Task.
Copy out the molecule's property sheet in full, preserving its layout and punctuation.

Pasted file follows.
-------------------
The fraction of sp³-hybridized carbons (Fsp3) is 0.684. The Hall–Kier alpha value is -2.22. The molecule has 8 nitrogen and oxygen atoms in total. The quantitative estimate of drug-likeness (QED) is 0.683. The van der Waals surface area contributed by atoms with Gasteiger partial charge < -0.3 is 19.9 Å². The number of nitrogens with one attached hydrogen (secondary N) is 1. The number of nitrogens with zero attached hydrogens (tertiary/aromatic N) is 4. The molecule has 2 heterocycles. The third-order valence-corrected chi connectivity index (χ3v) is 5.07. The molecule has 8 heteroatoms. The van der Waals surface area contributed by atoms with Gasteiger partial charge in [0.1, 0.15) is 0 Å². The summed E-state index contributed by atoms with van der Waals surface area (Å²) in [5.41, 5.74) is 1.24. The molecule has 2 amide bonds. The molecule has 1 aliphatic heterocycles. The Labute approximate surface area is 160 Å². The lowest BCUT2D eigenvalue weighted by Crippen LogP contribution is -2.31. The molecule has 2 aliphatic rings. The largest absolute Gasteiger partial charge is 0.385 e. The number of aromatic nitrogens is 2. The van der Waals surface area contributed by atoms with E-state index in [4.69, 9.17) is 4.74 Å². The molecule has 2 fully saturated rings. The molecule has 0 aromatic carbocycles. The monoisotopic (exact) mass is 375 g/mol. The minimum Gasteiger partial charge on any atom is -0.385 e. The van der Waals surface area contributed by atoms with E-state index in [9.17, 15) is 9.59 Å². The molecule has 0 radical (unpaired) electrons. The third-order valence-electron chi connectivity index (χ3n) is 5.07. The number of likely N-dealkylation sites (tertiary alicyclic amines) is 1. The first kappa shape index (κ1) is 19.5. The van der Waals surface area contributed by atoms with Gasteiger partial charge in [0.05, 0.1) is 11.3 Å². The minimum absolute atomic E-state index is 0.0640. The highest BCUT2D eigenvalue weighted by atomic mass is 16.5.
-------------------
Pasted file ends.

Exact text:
The fraction of sp³-hybridized carbons (Fsp3) is 0.684. The Hall–Kier alpha value is -2.22. The molecule has 8 nitrogen and oxygen atoms in total. The quantitative estimate of drug-likeness (QED) is 0.683. The van der Waals surface area contributed by atoms with Gasteiger partial charge < -0.3 is 19.9 Å². The number of nitrogens with one attached hydrogen (secondary N) is 1. The number of nitrogens with zero attached hydrogens (tertiary/aromatic N) is 4. The molecule has 2 heterocycles. The third-order valence-corrected chi connectivity index (χ3v) is 5.07. The molecule has 8 heteroatoms. The van der Waals surface area contributed by atoms with Gasteiger partial charge in [0.1, 0.15) is 0 Å². The summed E-state index contributed by atoms with van der Waals surface area (Å²) in [5.41, 5.74) is 1.24. The molecule has 2 amide bonds. The molecule has 1 aliphatic heterocycles. The Labute approximate surface area is 160 Å². The lowest BCUT2D eigenvalue weighted by Crippen LogP contribution is -2.31. The molecule has 2 aliphatic rings. The largest absolute Gasteiger partial charge is 0.385 e. The number of aromatic nitrogens is 2. The van der Waals surface area contributed by atoms with E-state index in [4.69, 9.17) is 4.74 Å². The molecule has 2 fully saturated rings. The molecule has 0 aromatic carbocycles. The monoisotopic (exact) mass is 375 g/mol. The minimum Gasteiger partial charge on any atom is -0.385 e. The van der Waals surface area contributed by atoms with E-state index in [9.17, 15) is 9.59 Å². The molecule has 0 radical (unpaired) electrons. The third-order valence-electron chi connectivity index (χ3n) is 5.07. The number of likely N-dealkylation sites (tertiary alicyclic amines) is 1. The first kappa shape index (κ1) is 19.5. The van der Waals surface area contributed by atoms with Gasteiger partial charge in [0.05, 0.1) is 11.3 Å². The minimum absolute atomic E-state index is 0.0640. The highest BCUT2D eigenvalue weighted by atomic mass is 16.5.